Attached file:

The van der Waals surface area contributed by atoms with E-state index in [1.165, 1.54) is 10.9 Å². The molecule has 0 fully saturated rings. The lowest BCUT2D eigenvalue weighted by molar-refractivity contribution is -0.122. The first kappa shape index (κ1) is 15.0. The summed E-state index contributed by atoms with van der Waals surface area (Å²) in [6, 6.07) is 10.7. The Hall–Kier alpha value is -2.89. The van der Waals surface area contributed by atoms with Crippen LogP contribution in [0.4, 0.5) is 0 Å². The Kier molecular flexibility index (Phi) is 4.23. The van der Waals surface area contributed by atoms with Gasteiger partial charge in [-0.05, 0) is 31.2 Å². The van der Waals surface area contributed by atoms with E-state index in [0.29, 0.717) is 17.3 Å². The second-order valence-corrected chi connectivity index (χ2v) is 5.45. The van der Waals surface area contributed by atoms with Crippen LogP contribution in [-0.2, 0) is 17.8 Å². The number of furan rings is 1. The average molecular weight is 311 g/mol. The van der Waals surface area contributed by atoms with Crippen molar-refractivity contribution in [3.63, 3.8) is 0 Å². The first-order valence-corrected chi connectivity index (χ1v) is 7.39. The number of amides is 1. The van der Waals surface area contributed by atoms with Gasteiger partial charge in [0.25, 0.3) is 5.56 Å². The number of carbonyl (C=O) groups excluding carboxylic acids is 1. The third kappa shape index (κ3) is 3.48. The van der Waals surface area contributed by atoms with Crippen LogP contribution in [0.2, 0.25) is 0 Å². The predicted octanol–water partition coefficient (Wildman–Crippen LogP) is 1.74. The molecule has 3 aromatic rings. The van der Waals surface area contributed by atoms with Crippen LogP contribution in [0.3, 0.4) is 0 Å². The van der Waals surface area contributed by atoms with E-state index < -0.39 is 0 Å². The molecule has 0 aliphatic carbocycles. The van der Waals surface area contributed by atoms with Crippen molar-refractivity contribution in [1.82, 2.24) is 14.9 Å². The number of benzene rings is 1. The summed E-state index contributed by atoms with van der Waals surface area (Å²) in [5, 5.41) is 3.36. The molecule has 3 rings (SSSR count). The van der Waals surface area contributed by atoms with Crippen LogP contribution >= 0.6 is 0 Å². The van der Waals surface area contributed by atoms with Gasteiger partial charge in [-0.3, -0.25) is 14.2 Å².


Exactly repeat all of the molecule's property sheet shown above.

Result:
The van der Waals surface area contributed by atoms with E-state index in [1.165, 1.54) is 10.9 Å². The molecule has 0 fully saturated rings. The lowest BCUT2D eigenvalue weighted by molar-refractivity contribution is -0.122. The first kappa shape index (κ1) is 15.0. The summed E-state index contributed by atoms with van der Waals surface area (Å²) in [6, 6.07) is 10.7. The Hall–Kier alpha value is -2.89. The van der Waals surface area contributed by atoms with Crippen LogP contribution in [0.4, 0.5) is 0 Å². The Kier molecular flexibility index (Phi) is 4.23. The van der Waals surface area contributed by atoms with Gasteiger partial charge in [-0.05, 0) is 31.2 Å². The van der Waals surface area contributed by atoms with E-state index in [0.29, 0.717) is 17.3 Å². The second-order valence-corrected chi connectivity index (χ2v) is 5.45. The van der Waals surface area contributed by atoms with Crippen LogP contribution in [-0.2, 0) is 17.8 Å². The number of furan rings is 1. The average molecular weight is 311 g/mol. The van der Waals surface area contributed by atoms with Crippen molar-refractivity contribution in [3.63, 3.8) is 0 Å². The first-order valence-corrected chi connectivity index (χ1v) is 7.39. The number of amides is 1. The van der Waals surface area contributed by atoms with Gasteiger partial charge in [0.25, 0.3) is 5.56 Å². The number of carbonyl (C=O) groups excluding carboxylic acids is 1. The third kappa shape index (κ3) is 3.48. The van der Waals surface area contributed by atoms with Crippen LogP contribution in [0.2, 0.25) is 0 Å². The predicted octanol–water partition coefficient (Wildman–Crippen LogP) is 1.74. The molecule has 3 aromatic rings. The van der Waals surface area contributed by atoms with Crippen LogP contribution in [0.3, 0.4) is 0 Å². The van der Waals surface area contributed by atoms with E-state index < -0.39 is 0 Å². The molecule has 0 aliphatic carbocycles. The van der Waals surface area contributed by atoms with Crippen molar-refractivity contribution in [1.82, 2.24) is 14.9 Å². The number of benzene rings is 1. The summed E-state index contributed by atoms with van der Waals surface area (Å²) in [5, 5.41) is 3.36. The molecule has 3 rings (SSSR count). The van der Waals surface area contributed by atoms with Crippen LogP contribution >= 0.6 is 0 Å². The van der Waals surface area contributed by atoms with Gasteiger partial charge in [-0.3, -0.25) is 14.2 Å².